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Resume Legend

I already mentioned I put the date of employment for the experience in the title but I when it came to dating the freelance experience it was a little trickier. For some clients, I worked on projects off and on while others were steadier during the timeframes. As my own rule of thumb, if I worked on a project multiple times that were within a few months of each other, I’ll just list it as a date range. This hasn’t really come up but I’ve thought about it as past clients have recently contacted me for new projects. If a 3 year old project comes back and I begin working with them again, I may either list the dates on after another or even leave the dates out altogether.[/tab]

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Resume Legend

The ‘Other’ section served to hold any experience/achievements I had that I want readers to know about. This is also a good place to put any non-video related freelance experience.[/tab]

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Resume Legend

Many of the projects are big enough or complex enough to warrant their own section with bullets however in order to save space on my resume I consolidated some of the experience. To do this I created an ‘Other’ section and a ‘Films’ section.[/tab]

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Resume Legend

To save some space, I used an ampersand (&) on this skill as the two are closely related.[/tab]

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Resume Legend

The skills section was also tricky as I have a long list of skills that are relevant and I would want the reader to know but with the lack of space I had to decide on what was more important. After asking some peers and colleges I got a common response and that was to just cut out any skills that are evident in my experience and only list the ones that I felt lacked representation in the experience part of my resume. This was another good place to put non-video related skills since I didn’t want to use too much space writing about those skills in the experience section. I did try to be careful however since I’m skeptical that a reader may skim and see the skills then think I’m not a video-centric person because my skills list contains mostly non-video skills. I’m still thinking about changing this part but I want to hear what more people have to say.[/tab]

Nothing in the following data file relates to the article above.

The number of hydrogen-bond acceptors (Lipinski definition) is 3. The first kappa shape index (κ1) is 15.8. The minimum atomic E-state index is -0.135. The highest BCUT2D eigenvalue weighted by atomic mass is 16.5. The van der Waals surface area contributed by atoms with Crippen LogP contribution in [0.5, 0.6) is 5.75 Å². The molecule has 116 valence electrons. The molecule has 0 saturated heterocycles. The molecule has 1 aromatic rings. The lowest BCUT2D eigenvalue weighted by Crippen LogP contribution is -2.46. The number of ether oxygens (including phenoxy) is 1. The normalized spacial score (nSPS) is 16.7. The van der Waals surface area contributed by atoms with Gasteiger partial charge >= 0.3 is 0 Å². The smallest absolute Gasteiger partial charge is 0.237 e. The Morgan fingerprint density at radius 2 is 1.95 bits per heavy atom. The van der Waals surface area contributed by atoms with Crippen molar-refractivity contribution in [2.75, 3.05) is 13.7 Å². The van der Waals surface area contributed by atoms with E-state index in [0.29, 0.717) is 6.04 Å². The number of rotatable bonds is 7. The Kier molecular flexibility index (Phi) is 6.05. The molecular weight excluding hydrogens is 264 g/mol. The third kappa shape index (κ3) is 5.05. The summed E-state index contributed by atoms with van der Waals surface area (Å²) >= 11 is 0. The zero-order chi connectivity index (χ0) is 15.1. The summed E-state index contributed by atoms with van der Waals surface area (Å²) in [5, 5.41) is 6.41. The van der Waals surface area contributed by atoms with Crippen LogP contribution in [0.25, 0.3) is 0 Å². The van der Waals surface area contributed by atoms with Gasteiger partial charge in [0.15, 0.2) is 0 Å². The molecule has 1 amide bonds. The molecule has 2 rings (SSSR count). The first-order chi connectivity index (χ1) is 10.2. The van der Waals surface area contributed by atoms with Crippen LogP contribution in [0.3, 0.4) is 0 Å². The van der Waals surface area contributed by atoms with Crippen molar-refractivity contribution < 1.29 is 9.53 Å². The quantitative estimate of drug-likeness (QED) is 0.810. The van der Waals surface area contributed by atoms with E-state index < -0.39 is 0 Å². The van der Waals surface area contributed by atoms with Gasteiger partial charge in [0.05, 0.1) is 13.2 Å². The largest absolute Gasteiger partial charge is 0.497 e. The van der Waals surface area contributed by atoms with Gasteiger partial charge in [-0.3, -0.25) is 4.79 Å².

[tab title=”15″]

Resume Legend

Data Asset Management is one of those silly things that just about everyone can do or learn even when there are DAM specific applications being used yet I still see this listed out in many job postings. Since I don’t want to touch on something so trivial in my cover-letter (where space is also limiting) but since they took the time to include it in the job-posting I want to have it somewhere for them to see.[/tab]

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Resume Legend

Technical Proficiencies is another one of those things that, if the person reading my resume was someone in my field, they would know from my experience that I know many of these applications or that I know similar ones and can adapt to them very quickly. Sadly though, the person who is going to be reading my resume first may be an HR coordinator or a recruiter. For them it’s important that I list out some of the more common and industry-prominent software proficiencies I have. Again this list could be much larger but to conserve space I’ve only listed a select amount.[/tab]